85th Legislative Session Summary (2017)

The 85th Session of the Texas Legislature officially concluded and was gaveled Sine Die, on Monday, May 29th. This was a more difficult session than in the recent past because of a budget shortfall which made tax cuts of any kind and legislation with costs associated with them impossible to pass. Additionally, several politically charged issues also dominated the agenda and lengthy debates and disagreements over those issues bogged things down at critical times and kept legislation from moving. In the end, a solid defense was the best offense in most cases and that was a defining theme for the session and one which TRA played to great success.

As the saying goes, “defense wins championships,” and TRA played very aggressive and effective defense this session. TRA fought very hard to pass good legislation and to kill bad bills that would have been detrimental to our members and industry. Of the 1,300 bills the Texas Legislature passed, only 77 were on our tracking list and none of those will have a negative impact on the retail industry. Specifically, TRA was responsible for passage of more than 15 bills and defeated over 19 bills that would have been harmful and burdensome to our membership.

Session highlights include successfully having bills filed on all our priority issues and defending our industry against bad legislation.

  • Inventory Property Tax: Four separate bills were filed on behalf of the retail industry to address the Inventory Property Tax. They included a full repeal of the tax, a local option, a gradual phase out and a grocery specific exemption. Although none of these bills were ultimately passed, we took a major step in moving the issue by raising its visibility and educating members of the Legislature about it. This is an issue which we know will require a multi-session effort and we plan to move the needle on this issue during the interim between now and next session. 
  • Sales Tax on Bakery Goods: HB 4054 was a significant win for TRA and has been signed by the Governor. This bill simply clarified the tax code regarding the application of sales tax on bakery items when sold heated or with utensils. This is a major victory for our bakery members, as well as our retailers with in store bakeries. HB 4054 is now the law and goes into effect on September 1st.
  • Promoting a Business Friendly Regulatory Environment: No bathroom bill made it completely through the legislative process, but the debate on it and other hot button issues did consume valuable time and effort in the last few weeks of the session. In the end, none of these controversial bills impacted the retail community, a circumstance which we carefully managed throughout the session.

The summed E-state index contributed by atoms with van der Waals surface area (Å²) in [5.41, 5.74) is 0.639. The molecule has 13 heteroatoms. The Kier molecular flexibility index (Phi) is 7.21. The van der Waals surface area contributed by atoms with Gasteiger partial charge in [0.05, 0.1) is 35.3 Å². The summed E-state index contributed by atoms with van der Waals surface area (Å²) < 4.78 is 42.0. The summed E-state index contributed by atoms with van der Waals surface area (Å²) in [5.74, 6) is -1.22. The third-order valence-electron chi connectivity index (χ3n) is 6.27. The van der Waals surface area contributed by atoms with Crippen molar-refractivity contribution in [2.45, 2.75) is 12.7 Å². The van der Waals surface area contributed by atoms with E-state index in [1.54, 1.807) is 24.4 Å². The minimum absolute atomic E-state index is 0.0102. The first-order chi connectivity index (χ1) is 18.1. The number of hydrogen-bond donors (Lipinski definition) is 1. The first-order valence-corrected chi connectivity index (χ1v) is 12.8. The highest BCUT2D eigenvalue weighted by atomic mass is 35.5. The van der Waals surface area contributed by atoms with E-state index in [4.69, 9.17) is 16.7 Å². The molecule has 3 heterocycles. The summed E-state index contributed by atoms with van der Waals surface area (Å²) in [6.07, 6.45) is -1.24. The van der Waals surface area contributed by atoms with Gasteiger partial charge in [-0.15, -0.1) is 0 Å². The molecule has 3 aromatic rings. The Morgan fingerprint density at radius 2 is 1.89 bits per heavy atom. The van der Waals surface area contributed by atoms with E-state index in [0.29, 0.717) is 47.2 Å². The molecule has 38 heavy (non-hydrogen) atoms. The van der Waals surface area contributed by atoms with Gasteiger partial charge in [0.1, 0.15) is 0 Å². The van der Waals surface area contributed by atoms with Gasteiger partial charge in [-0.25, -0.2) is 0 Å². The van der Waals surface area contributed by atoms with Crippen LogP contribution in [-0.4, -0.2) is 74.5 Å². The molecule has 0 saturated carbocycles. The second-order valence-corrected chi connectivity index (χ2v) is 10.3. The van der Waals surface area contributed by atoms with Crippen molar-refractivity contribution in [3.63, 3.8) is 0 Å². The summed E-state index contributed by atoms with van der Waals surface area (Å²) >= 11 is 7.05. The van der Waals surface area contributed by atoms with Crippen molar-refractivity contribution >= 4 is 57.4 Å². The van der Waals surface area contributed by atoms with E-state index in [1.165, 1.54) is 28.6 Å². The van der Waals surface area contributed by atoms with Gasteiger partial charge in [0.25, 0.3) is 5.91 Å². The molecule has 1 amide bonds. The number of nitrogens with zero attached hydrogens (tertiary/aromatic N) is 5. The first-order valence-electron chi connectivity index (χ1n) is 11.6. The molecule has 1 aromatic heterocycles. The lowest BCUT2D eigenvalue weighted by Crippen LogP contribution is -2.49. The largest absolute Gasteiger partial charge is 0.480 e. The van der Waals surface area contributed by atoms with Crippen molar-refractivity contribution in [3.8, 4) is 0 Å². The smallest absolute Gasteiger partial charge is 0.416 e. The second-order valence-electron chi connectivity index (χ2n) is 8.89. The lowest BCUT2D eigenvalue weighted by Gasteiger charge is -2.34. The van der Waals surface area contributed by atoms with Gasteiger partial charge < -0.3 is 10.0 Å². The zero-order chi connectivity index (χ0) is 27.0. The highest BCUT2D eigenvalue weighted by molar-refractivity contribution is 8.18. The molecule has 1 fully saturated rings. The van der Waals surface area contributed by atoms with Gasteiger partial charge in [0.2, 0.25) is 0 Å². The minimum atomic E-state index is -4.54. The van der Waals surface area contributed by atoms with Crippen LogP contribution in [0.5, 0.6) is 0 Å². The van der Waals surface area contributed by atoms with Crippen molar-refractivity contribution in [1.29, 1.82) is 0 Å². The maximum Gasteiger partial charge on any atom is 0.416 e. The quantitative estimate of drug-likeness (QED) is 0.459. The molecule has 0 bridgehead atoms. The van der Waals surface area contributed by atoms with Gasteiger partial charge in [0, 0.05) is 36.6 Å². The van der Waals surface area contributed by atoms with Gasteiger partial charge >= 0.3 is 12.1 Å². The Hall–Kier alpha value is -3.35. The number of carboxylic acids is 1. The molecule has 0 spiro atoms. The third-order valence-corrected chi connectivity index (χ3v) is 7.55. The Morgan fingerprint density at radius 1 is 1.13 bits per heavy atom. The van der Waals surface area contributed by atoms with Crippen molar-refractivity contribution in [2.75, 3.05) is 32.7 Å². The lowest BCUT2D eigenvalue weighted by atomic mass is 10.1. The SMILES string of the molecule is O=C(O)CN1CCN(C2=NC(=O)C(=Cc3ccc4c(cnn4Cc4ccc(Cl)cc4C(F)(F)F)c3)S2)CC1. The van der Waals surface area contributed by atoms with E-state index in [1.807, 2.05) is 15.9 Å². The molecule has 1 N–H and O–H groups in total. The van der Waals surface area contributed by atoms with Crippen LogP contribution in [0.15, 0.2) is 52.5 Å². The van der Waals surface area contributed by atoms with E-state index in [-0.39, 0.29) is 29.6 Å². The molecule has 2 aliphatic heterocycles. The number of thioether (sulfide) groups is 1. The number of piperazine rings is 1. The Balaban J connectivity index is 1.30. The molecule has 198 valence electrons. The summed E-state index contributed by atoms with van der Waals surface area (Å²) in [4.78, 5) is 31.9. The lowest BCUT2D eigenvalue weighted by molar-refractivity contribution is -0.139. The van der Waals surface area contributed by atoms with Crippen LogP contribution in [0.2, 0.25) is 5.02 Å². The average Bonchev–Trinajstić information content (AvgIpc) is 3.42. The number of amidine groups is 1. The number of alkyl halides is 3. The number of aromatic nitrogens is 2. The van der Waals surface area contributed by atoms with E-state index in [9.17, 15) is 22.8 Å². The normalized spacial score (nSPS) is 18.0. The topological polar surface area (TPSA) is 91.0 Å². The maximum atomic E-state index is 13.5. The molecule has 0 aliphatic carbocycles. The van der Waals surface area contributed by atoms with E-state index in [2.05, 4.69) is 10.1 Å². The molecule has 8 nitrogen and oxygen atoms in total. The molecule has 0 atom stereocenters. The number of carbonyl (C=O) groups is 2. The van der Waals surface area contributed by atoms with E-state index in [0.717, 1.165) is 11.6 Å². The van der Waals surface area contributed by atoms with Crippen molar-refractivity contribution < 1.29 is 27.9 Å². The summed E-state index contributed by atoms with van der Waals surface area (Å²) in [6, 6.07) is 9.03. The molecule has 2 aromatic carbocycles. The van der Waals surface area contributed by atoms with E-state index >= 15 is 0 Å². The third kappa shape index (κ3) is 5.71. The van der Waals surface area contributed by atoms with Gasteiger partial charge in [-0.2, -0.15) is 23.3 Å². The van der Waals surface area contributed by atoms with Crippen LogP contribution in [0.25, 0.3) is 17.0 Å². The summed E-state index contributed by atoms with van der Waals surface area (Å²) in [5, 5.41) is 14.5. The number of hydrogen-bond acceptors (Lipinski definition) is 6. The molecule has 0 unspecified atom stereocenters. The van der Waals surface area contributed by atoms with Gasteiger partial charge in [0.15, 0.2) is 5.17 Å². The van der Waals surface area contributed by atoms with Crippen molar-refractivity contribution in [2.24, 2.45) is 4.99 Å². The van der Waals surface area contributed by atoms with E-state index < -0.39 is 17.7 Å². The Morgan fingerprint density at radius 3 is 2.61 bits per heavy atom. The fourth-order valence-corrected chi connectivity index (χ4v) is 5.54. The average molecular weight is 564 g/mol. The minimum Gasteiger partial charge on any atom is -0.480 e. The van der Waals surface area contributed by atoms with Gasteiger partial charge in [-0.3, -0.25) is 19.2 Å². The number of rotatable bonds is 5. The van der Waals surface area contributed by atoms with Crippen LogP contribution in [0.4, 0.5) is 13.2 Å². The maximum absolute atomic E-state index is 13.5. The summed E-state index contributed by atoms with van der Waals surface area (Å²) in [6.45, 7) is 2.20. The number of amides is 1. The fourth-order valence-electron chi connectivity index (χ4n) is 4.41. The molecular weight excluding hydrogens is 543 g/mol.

• Photo ID on Credit and Debit Purchases: SB1381 is definitely a win for the retail industry. TRA was instrumental in modifying the bill’s language to turn it from a bill we opposed, to one that we could support. This was a significant improvement from where this issue ended up last session and provides a retailer with the option of asking for a photo ID on credit and debit card purchases.
  • SNAP Distribution Schedule: TRA was successful in having legislation filed that would expand the distribution schedule for the SNAP program from the current 15 days out of every month, to 28 days out of the month. This would produce more convenience for SNAP recipients, efficiencies for the program and retailers. HB 3565 was successfully voted out of committee and placed on the calendar for a House floor vote. Unfortunately, it fell four bills shy of being voted on by the full House due to a critical deadline passing which also killed hundreds of other bills. This is an issue which will be high on our priority list again next session and Representative Stephanie Klick has committed to seeing it passed.

TRA and took leading roles defeating the following bills, any of which would have been very problematic for our members and industry.

  • Raising the Age for Purchase of Tobacco Products: HB 1908 called for raising the minimum age for the purchase of tobacco products from 18 to 21.
  • Battery Recycling: HB 1874 was a cleverly disguised battery recycling bill, which called for civil penalties for retailers who sold items containing batteries the major battery companies deemed “non-compliant.”
  • Data Breaches: HB 2333 would have penalized retailers involved in a data breach, to the tune of $50 per customer, regardless of whether any fraud occurred.
  • Dark Stores: TRA was instrumental in the effort to push back against HB 27, which would have limited retailer’s ability to contest property tax valuations. HB27 was targeted at the retail industry alone and would have unfairly kept retailers from properly valuing their stores.

Special thanks go to the TRA members whose help proved invaluable throughout the session. Whether it was members who have government affairs staff in Austin, lent their resources to work in collaboration with our team, those who testified, wrote letters and emails or made calls to their Legislators, or those who attended our Texas Retail Industry Lobby Day, we could not have done it without you. Thanks for all your help and engagement in our legislative efforts this session.